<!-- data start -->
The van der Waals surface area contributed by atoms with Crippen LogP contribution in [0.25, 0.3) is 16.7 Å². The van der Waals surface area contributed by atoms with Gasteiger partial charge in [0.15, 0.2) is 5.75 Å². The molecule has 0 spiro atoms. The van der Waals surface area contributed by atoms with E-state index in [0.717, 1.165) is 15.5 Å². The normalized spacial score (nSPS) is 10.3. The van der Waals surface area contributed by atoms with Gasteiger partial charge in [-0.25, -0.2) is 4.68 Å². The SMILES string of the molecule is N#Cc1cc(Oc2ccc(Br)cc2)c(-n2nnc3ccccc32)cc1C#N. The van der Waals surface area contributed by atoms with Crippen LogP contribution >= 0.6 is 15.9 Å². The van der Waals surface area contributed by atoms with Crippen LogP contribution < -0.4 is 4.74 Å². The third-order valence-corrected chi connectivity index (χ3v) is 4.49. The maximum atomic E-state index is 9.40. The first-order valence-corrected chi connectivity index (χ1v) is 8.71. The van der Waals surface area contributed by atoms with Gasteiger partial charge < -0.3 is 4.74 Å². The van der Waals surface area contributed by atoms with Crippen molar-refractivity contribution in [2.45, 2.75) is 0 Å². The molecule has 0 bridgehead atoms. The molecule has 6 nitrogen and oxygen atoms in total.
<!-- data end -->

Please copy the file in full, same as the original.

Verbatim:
The van der Waals surface area contributed by atoms with Crippen LogP contribution in [0.25, 0.3) is 16.7 Å². The van der Waals surface area contributed by atoms with Gasteiger partial charge in [0.15, 0.2) is 5.75 Å². The molecule has 0 spiro atoms. The van der Waals surface area contributed by atoms with E-state index in [0.717, 1.165) is 15.5 Å². The normalized spacial score (nSPS) is 10.3. The van der Waals surface area contributed by atoms with Gasteiger partial charge in [-0.25, -0.2) is 4.68 Å². The SMILES string of the molecule is N#Cc1cc(Oc2ccc(Br)cc2)c(-n2nnc3ccccc32)cc1C#N. The van der Waals surface area contributed by atoms with Crippen LogP contribution >= 0.6 is 15.9 Å². The van der Waals surface area contributed by atoms with Crippen LogP contribution < -0.4 is 4.74 Å². The third-order valence-corrected chi connectivity index (χ3v) is 4.49. The maximum atomic E-state index is 9.40. The first-order valence-corrected chi connectivity index (χ1v) is 8.71. The van der Waals surface area contributed by atoms with Gasteiger partial charge < -0.3 is 4.74 Å². The van der Waals surface area contributed by atoms with Crippen molar-refractivity contribution in [2.45, 2.75) is 0 Å². The molecule has 0 bridgehead atoms. The molecule has 6 nitrogen and oxygen atoms in total.